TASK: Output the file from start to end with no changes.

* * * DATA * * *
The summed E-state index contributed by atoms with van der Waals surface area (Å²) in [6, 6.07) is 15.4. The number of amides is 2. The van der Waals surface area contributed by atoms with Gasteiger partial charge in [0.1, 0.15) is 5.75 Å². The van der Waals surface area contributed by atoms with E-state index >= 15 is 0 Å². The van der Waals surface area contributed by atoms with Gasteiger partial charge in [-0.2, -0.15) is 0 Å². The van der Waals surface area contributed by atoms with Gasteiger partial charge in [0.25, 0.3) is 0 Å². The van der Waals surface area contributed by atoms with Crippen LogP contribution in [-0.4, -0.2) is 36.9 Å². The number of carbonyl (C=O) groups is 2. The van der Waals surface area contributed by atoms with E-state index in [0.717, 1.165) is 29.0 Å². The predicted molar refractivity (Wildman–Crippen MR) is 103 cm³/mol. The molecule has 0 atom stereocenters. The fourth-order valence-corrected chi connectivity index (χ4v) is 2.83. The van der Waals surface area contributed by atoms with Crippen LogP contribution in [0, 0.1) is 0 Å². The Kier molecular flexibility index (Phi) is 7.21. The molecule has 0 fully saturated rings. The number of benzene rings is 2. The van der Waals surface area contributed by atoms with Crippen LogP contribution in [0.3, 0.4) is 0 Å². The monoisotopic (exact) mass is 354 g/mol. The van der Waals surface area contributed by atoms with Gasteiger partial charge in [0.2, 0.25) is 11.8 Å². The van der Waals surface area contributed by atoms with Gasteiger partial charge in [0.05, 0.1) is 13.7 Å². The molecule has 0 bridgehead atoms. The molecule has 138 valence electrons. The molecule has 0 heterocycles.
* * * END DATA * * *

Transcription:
The summed E-state index contributed by atoms with van der Waals surface area (Å²) in [6, 6.07) is 15.4. The number of amides is 2. The van der Waals surface area contributed by atoms with Gasteiger partial charge in [0.1, 0.15) is 5.75 Å². The van der Waals surface area contributed by atoms with E-state index >= 15 is 0 Å². The van der Waals surface area contributed by atoms with Gasteiger partial charge in [-0.2, -0.15) is 0 Å². The van der Waals surface area contributed by atoms with Gasteiger partial charge in [0.25, 0.3) is 0 Å². The van der Waals surface area contributed by atoms with Crippen LogP contribution in [-0.4, -0.2) is 36.9 Å². The number of carbonyl (C=O) groups is 2. The van der Waals surface area contributed by atoms with E-state index in [0.717, 1.165) is 29.0 Å². The predicted molar refractivity (Wildman–Crippen MR) is 103 cm³/mol. The molecule has 0 atom stereocenters. The fourth-order valence-corrected chi connectivity index (χ4v) is 2.83. The van der Waals surface area contributed by atoms with Crippen LogP contribution in [0, 0.1) is 0 Å². The Kier molecular flexibility index (Phi) is 7.21. The molecule has 0 fully saturated rings. The number of benzene rings is 2. The van der Waals surface area contributed by atoms with Crippen LogP contribution in [0.3, 0.4) is 0 Å². The monoisotopic (exact) mass is 354 g/mol. The van der Waals surface area contributed by atoms with Gasteiger partial charge in [0.2, 0.25) is 11.8 Å². The van der Waals surface area contributed by atoms with Gasteiger partial charge in [0.05, 0.1) is 13.7 Å². The molecule has 0 bridgehead atoms. The molecule has 138 valence electrons. The molecule has 0 heterocycles.